|Title||Infant vocalizing and phenotypic outcomes in autism: Evidence from the first 2 years|
|Publication Type||Journal Article|
|Year of Publication||2021|
|Authors||Plate, S, Yankowitz, L, Resorla, L, Swanson, MR, Meera, SSreenath, Estes, A, Marrus, N, Cola, M, Petrulla, V, Faggen, A, Pandey, J, Paterson, S, Jr., JRPruett, Hazlett, H, Dager, S, John, TSt., Botteron, K, Zwaigenbaum, L, Piven, J, Schultz, RT, Parish-Morris, J, IBIS Network|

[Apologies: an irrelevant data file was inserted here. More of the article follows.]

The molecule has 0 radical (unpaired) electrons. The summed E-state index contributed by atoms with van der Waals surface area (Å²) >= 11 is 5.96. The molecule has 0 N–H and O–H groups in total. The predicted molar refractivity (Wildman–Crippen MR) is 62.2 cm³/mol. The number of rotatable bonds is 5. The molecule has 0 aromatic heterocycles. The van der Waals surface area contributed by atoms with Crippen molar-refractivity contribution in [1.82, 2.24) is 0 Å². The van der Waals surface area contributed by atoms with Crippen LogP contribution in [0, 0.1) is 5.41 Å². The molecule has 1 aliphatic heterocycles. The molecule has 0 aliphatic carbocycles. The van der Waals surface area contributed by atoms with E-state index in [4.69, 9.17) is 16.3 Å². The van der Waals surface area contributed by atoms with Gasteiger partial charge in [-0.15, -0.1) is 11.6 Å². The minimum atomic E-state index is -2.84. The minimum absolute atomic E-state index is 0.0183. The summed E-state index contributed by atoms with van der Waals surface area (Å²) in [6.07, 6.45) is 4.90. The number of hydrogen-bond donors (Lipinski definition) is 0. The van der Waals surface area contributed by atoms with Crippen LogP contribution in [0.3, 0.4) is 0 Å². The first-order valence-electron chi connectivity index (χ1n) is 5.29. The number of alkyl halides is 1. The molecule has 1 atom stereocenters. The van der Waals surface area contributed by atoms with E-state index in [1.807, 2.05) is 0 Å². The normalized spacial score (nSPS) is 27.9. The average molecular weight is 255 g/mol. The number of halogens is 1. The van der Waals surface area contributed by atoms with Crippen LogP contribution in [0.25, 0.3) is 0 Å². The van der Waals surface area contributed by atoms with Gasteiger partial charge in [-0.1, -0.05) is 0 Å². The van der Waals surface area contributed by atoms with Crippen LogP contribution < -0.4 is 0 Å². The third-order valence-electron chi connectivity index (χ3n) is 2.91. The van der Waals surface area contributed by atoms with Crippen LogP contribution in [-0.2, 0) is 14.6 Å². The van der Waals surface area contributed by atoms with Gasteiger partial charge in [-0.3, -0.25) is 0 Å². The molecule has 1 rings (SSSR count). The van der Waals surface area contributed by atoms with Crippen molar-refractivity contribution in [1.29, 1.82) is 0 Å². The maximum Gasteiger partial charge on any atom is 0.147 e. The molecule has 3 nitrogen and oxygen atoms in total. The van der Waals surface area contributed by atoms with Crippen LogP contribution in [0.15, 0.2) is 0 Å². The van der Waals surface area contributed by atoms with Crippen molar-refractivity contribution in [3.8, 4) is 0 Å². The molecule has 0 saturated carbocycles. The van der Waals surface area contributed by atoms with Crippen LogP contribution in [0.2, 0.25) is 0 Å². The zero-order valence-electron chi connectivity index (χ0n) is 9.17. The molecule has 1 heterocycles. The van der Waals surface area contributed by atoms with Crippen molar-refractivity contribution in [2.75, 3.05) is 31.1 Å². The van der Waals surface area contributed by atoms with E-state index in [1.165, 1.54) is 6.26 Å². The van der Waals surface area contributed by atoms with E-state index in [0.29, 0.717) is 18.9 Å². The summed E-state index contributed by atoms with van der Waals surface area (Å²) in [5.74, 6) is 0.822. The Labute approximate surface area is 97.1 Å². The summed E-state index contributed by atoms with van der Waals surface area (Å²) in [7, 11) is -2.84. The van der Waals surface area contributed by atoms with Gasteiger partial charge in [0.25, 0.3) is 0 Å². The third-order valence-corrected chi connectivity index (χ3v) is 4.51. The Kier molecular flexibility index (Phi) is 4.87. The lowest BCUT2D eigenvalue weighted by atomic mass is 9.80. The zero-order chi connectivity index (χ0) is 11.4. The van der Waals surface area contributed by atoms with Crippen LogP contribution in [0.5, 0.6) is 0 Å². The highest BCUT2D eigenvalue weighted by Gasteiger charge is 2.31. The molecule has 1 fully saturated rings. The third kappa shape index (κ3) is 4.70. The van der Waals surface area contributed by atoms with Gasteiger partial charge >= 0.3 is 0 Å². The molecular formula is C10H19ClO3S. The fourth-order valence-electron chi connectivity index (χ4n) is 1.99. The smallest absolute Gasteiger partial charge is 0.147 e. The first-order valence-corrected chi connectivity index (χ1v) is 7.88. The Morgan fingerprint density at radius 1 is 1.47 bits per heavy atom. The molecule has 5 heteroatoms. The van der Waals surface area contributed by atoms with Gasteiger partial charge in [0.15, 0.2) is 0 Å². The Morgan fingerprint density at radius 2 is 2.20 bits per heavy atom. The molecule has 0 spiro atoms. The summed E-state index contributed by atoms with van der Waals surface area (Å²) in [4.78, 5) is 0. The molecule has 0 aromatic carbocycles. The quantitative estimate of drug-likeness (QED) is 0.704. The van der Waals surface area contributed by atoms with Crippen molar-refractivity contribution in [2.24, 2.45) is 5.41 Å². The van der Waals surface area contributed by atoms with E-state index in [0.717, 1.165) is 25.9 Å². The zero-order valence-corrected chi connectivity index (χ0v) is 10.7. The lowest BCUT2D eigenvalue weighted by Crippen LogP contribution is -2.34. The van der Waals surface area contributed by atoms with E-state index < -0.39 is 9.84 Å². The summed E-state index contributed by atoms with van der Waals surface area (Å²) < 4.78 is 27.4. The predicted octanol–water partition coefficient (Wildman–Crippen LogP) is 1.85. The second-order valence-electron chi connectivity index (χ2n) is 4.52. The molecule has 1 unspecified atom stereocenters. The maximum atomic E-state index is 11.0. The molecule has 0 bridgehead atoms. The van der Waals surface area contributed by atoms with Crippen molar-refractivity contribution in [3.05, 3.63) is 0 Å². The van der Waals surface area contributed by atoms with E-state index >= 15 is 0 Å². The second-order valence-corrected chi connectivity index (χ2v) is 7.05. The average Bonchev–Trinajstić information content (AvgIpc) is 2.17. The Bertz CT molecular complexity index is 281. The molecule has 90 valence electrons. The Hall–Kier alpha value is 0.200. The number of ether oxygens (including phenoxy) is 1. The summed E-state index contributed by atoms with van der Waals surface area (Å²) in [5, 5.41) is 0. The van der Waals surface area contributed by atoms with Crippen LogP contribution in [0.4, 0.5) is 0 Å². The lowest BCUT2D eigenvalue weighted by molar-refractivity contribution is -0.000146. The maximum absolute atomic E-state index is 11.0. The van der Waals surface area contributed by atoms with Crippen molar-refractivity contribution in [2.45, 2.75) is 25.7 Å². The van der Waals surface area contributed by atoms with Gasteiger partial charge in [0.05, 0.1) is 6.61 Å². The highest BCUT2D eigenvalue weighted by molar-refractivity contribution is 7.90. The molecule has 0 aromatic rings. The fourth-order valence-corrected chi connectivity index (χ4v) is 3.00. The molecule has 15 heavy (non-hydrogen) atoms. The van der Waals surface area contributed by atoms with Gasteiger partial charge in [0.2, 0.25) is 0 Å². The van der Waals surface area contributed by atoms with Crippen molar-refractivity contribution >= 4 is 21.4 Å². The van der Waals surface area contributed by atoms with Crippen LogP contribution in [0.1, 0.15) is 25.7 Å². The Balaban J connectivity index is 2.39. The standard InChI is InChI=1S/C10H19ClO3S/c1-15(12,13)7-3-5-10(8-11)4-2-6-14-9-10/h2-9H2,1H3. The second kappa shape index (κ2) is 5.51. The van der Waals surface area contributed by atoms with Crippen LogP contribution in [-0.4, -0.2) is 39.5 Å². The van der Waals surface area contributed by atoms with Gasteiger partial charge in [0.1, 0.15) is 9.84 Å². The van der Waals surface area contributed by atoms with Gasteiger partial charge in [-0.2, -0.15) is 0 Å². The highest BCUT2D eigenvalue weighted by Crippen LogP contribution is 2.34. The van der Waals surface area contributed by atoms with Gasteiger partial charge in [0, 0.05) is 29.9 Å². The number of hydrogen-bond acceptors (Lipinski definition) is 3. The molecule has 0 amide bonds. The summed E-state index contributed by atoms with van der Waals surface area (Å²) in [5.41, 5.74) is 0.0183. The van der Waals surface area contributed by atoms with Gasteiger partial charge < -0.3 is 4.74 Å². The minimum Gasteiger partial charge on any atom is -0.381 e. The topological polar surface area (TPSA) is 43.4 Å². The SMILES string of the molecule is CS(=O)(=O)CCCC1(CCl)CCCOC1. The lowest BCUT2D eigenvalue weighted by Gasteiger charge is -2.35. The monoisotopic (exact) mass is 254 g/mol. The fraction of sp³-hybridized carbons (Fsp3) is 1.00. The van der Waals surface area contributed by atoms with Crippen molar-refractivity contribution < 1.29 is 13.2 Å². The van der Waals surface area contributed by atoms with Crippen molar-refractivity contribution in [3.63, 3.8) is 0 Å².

Abstract Infant vocalizations are early-emerging communicative markers shown to be atypical in autism spectrum disorder (ASD), but few longitudinal, prospective studies exist. In this study, 23,850 infant vocalizations from infants at low (LR)- and high (HR)-risk for ASD (HR-ASD = 23, female = 3; HR-Neg = 35, female = 13; LR = 32, female = 10; 80% White; collected from 2007 to 2017 near Philadelphia) were analyzed at 6, 12, and 24 months. At 12 months, HR-ASD infants produced fewer vocalizations than HR-Neg infants. From 6 to 24 months, HR-Neg infants demonstrated steeper vocalization growth compared to HR-ASD and LR infants. Finally, among HR infants, vocalizing at 12 months was associated with language, social phenotype, and diagnosis at age 2. Infant vocalizing is an objective behavioral marker that could facilitate earlier detection of ASD.